However, Vaughan pointed to a report by U.S. Immigration and Customs Enforcement that found that detainers were declined by sanctuary cities for 8,145 people in 2014, between Jan. 1 and Aug. 31. Of those, 62 percent, or 5,132 people, were previously charged or convicted of a crime “or presented some other public safety concern.” Nearly 3,000 of them had a felony charge or conviction. Of the 8,145 people with declined detainers, 77 percent had no subsequent criminal arrests, but 23 percent — 1,867 people — did.
Vaughan argues that crimes committed by those 1,867 people were “entirely preventable” if they had been turned over to ICE and deported.
“Whether or not these additional and preventable crimes increased the overall crime rate is impossible to say,” Vaughan told us via email. “I’m sure the victims don’t care. I’m sure the Steinle family doesn’t care if Kate’s murder increased the overall murder rate in San Francisco that year – it would not have happened if Sheriff Mirkarimi had followed the law and turned her killer over to ICE.”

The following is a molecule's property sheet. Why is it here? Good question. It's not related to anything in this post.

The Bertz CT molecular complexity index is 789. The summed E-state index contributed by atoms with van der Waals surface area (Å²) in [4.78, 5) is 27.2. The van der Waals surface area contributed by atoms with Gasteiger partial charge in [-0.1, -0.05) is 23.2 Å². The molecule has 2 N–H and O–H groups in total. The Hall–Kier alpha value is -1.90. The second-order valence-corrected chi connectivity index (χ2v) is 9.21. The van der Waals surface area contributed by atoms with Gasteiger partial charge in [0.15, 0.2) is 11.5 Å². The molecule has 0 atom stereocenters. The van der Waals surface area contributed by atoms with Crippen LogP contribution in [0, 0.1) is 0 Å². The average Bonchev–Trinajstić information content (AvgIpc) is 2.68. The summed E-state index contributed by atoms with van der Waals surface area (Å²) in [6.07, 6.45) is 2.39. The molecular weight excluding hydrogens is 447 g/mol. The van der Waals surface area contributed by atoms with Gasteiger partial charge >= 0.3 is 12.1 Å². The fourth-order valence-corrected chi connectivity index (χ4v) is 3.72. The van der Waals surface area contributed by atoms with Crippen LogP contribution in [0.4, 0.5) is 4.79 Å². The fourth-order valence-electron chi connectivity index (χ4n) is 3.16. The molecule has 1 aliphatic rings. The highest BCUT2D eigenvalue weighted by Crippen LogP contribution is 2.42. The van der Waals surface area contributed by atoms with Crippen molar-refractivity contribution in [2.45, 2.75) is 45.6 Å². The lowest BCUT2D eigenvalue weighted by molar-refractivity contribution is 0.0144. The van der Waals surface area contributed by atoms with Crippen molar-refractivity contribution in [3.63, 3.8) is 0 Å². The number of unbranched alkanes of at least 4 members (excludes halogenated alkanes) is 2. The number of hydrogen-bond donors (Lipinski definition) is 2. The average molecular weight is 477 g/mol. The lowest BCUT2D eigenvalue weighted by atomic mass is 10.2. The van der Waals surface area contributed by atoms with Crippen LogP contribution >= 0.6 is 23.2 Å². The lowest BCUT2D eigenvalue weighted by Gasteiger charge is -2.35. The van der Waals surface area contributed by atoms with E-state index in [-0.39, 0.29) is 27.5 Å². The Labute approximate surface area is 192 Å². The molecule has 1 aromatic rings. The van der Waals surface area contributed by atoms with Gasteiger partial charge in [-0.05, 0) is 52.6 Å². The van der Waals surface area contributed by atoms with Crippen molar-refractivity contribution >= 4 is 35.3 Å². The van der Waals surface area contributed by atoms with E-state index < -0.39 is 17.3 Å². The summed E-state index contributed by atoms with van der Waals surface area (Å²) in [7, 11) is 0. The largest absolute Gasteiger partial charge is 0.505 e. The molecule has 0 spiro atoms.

Others say that’s cherry-picking, and argue that sanctuary policies also have a net positive effect on crime — due to “better incorporation of the undocumented community and cooperation with police,” as the earlier study put it.
In research published by the left-leaning Center for American Progress in January, Tom K. Wong, a professor of political science at the University of California, San Diego, looked at the issue on a county basis, rather than by city, and concluded, “Crime is statistically significantly lower in sanctuary counties compared to nonsanctuary counties.”